Add Vlan and subnet

May 11, 2010 at 21:25:43
Specs: Windows 7
I need the command to add a vlan10 and subnet 10.20.30.32/28

Please kindly send me the commands I will need to do this, I am a cisco novice

It is a catalyst 3750 with IOS
thanks.


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#1
May 12, 2010 at 07:18:36
What do you want to add each to?

Adding a VLAN to a port is simple enough, you go into global configuration mode and then add it to the appropriate interface as follows (using fa0/1 as the example):

Switch> enable
Password:
Switch> configure terminal
Enter configuration commands, one per line. End with CNTL/Z.
Switch (config)> int fa0/1
Switch (config-if)> switchport access vlan 10

Is the subnet going to be VLAN 10?


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#2
May 12, 2010 at 10:04:01
Yes, the subnet will be vlan 10 with the IP address of the subnet indicated above, so the command that I really need is the command to add the vlan to that subnet of 10.20.30.32/28 oh and what does the slash 28 mean if you don't mind please?

thank you so much in advance


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#3
May 12, 2010 at 10:45:14
Also when I try to add the subnet IP to route after adding the vlan 10 in question it says it overlaps with already added vlan 8..does that mean I need to figure out another IP subnet to use that that IP subnet is in use..and please forgive me for sounding like an idiot I just wanted to make sure..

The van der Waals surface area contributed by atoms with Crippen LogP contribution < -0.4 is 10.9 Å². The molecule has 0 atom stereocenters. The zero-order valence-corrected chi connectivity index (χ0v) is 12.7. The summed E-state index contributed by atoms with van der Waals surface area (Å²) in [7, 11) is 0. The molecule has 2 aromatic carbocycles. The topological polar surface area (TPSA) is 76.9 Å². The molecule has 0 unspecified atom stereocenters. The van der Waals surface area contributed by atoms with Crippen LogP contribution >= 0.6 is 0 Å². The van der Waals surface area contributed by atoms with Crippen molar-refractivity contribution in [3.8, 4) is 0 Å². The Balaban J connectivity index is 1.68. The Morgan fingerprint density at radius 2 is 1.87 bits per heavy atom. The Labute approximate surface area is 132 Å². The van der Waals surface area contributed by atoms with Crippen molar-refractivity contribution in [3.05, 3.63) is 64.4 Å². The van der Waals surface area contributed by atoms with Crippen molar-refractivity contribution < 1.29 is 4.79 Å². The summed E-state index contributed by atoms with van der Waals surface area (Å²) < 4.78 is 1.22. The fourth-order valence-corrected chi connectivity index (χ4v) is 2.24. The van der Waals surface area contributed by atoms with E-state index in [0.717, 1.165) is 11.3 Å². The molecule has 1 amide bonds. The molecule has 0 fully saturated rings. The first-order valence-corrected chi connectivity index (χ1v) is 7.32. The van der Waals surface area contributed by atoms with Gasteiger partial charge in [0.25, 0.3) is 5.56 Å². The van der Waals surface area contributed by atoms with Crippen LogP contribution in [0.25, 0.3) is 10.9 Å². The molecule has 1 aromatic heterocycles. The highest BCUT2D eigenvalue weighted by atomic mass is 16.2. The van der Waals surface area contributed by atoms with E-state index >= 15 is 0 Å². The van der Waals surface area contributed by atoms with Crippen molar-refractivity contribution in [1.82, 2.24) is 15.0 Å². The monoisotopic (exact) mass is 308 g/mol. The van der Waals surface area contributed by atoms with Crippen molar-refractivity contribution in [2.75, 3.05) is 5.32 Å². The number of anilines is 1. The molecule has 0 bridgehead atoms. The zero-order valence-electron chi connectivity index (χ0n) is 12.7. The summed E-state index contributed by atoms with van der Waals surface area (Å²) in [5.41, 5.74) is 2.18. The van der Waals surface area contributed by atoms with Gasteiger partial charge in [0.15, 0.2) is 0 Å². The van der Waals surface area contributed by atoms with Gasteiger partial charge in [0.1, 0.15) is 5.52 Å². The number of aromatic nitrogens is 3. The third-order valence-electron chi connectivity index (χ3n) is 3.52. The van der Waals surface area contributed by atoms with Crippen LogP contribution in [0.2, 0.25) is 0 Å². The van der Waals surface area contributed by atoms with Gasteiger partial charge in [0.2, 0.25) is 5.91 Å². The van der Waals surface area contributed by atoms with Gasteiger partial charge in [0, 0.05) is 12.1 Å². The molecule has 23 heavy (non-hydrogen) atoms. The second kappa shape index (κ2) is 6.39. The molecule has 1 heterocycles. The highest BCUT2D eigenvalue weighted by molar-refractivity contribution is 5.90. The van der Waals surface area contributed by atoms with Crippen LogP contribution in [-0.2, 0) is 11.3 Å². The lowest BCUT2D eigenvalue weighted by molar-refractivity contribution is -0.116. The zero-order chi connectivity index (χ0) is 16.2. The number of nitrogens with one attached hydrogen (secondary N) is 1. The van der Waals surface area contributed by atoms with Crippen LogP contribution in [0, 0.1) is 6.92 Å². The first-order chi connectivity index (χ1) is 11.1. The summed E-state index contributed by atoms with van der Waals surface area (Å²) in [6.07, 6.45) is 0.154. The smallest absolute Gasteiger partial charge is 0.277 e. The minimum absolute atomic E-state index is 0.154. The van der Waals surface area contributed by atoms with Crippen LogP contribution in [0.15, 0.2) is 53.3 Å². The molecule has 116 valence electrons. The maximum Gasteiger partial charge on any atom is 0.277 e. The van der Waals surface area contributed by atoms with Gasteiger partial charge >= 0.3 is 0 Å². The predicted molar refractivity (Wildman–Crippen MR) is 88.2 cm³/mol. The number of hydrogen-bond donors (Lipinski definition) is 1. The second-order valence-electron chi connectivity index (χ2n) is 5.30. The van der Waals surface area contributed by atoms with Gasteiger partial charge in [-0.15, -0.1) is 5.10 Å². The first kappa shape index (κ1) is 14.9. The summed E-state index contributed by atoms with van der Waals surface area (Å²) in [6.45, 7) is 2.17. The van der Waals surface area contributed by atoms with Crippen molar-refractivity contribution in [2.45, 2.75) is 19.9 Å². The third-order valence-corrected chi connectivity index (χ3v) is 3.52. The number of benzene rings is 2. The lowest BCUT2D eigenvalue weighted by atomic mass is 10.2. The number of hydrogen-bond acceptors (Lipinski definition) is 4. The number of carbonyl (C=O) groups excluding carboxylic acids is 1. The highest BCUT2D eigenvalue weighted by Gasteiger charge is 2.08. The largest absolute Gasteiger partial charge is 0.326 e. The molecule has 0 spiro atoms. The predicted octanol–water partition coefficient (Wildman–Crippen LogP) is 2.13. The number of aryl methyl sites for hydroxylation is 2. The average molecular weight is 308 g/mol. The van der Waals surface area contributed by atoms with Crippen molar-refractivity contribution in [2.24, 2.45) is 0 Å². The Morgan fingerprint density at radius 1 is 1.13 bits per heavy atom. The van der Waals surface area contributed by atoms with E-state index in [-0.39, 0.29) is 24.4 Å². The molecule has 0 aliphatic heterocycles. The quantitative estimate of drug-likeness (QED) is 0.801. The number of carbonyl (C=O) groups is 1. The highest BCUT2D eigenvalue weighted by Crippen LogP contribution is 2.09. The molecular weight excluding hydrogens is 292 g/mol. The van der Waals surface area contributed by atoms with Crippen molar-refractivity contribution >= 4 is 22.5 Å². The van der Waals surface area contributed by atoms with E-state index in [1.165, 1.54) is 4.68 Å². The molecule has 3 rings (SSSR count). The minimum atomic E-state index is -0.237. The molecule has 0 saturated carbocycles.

thanks again


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#4
May 12, 2010 at 12:21:25
oh and what does the slash 28 mean if you don't mind please?

Ok, that's CIDR notation

You can research that on google yourself.

You don't configure the subnet on the switch. You configure the VLAN, assign it to a port (or ports) and then plug clients into the ports.

All clients plugged in to ports with the same VLAN tag should be in the same subnet or they won't be able to communicate with each other.

You would configure the subnet on a router if you have one in your network somewhere.

To be honest, I don't think you're going to have much luck doing this as you seem to be a little out of your depth with regard to this.

Are you taking a Cisco course and this is an assignment you need help with?



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#5
May 12, 2010 at 13:29:56